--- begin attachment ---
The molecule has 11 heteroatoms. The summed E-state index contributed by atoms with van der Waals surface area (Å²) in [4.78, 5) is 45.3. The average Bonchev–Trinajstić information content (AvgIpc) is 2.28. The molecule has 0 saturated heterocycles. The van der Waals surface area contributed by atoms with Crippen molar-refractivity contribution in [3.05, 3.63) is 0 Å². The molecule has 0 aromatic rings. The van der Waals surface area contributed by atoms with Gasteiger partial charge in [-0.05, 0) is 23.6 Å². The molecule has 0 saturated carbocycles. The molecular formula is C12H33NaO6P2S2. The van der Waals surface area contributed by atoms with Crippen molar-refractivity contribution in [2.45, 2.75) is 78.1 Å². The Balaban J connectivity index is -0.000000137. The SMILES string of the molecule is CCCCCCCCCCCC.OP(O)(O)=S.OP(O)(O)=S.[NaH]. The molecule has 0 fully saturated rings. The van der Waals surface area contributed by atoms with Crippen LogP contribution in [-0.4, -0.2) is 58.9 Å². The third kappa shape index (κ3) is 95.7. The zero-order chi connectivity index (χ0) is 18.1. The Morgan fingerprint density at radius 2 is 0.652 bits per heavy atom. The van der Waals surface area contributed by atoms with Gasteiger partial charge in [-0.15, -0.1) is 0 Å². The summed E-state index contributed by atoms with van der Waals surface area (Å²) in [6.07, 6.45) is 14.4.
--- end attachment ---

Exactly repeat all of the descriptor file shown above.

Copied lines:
The molecule has 11 heteroatoms. The summed E-state index contributed by atoms with van der Waals surface area (Å²) in [4.78, 5) is 45.3. The average Bonchev–Trinajstić information content (AvgIpc) is 2.28. The molecule has 0 saturated heterocycles. The van der Waals surface area contributed by atoms with Crippen molar-refractivity contribution in [3.05, 3.63) is 0 Å². The molecule has 0 aromatic rings. The van der Waals surface area contributed by atoms with Gasteiger partial charge in [-0.05, 0) is 23.6 Å². The molecule has 0 saturated carbocycles. The molecular formula is C12H33NaO6P2S2. The van der Waals surface area contributed by atoms with Crippen molar-refractivity contribution in [2.45, 2.75) is 78.1 Å². The Balaban J connectivity index is -0.000000137. The SMILES string of the molecule is CCCCCCCCCCCC.OP(O)(O)=S.OP(O)(O)=S.[NaH]. The molecule has 0 fully saturated rings. The van der Waals surface area contributed by atoms with Crippen LogP contribution in [-0.4, -0.2) is 58.9 Å². The third kappa shape index (κ3) is 95.7. The zero-order chi connectivity index (χ0) is 18.1. The Morgan fingerprint density at radius 2 is 0.652 bits per heavy atom. The van der Waals surface area contributed by atoms with Gasteiger partial charge in [-0.15, -0.1) is 0 Å². The summed E-state index contributed by atoms with van der Waals surface area (Å²) in [6.07, 6.45) is 14.4.